SDG nears end of five year appeal battle

·3 min read

CORNWALL – “It certainly does warm my heart to know the damage you can do with a marker, a map, and little-to-no local knowledge if you’re sitting at Queen’s Park,” acting-Warden Allan Armstrong stated at the July 18 SDG Counties Council meeting. Armstrong was reacting to the $480,000 in legal fees spent by the Counties to appeal changes made by the provincial government to the Official Plan.

“It’s absolutely insane. Perhaps [the Ontario government] could step outside the GTA the next time they want to take a map and a marker,” he added.

Council passed amendments to the Official Plan which settled most of the land use issues that SDG has been appealing for the past five years. Armstrong explained, the cost to SDG and the six lower-tier municipalities is not just the legal fees.

“I think you’re all actually being kind because you’re focusing on the $480K excluding staff time and municipalities,” he said. “In North Dundas, I’m not sure we haven’t paid our own planner over $500k, not just in this process but previous work he had done on it. Everyone else is sharing in the cost of it.”

In 2017, SDG approved its Official Plan document. About six months later, that document was approved by the Ministry of Municipal Affairs and Housing with modifications. Over 250 square kilometres of land were redesignated without consulting SDG staff or Council of the day.

Nearly 40 affected parties including the seven governments appealed the changes by the ministry. Most of the appeals dealt with changing land designation from Agricultural Resource to Rural, which restricts land use. The remaining appeals dealt with the aggregate use, settlement boundaries, or some site-specific issues.

One outstanding appeal remains for a property in South Stormont on Headline Road.

Costs from the appeal process against the provincial government by municipalities is rarely awarded. This means the fees and time involved will be paid through municipal taxation, a point Councillor Tony Fraser (North Dundas) was visibly upset about.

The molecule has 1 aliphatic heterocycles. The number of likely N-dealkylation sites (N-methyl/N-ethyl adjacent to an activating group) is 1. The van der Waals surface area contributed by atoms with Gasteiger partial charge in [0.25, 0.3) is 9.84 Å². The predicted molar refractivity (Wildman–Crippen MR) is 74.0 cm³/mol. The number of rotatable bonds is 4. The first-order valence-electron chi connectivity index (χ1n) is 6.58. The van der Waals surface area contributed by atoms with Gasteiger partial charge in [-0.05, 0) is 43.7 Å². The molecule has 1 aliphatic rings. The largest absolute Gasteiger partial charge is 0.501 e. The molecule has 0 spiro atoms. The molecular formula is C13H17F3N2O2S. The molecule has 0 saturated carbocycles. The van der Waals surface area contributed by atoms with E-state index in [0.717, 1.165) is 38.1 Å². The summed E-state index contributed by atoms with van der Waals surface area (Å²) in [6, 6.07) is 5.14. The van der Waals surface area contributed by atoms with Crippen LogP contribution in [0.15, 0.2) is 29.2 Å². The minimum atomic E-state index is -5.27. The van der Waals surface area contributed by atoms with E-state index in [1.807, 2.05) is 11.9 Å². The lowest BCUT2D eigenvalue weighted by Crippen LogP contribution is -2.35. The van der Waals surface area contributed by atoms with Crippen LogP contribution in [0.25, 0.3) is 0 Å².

“It needs to be said and the taxpayers need to understand the absolute waste by the ministry,” he said. “It’s absolutely atrocious.”

Fraser pointed to issues with social housing, affordability, and reports from SDG staff of increased costs for road construction this year due to inflation.

“[The province] thinks nothing of it to spend $480K of our taxpayers money,” he said. “That’s where it went. It’s such a disgrace!”

Councillor Jim Wert (North Stormont) was more conciliatory suggesting recommendations should be made to the ministry on how to avoid this type of situation again.

“It ultimately comes down to communication,” Wert said. “I think we could have taken that money and invested it somewhere else to more benefit than what we’re seeing in this process.”

He added that the process could have been handled “with a sentiment of cooperation” to avoid most of the appeal issues in the first place.

SDG and lower-tier staff time handling over four years of work in the appeal process has not been calculated by the various local governments involved.

Counties Chief Administrative Officer Tim Simpson said the process highlighted the flaws in the land-use system.

“To me this is another example of how the provincial system is completely broken when it comes to land-use planning,” he told council. “It’s a provincially-controlled system and they make the rules and unilateral changes without consultation.”

Phillip Blancher, Local Journalism Initiative Reporter, The Morrisburg Leader

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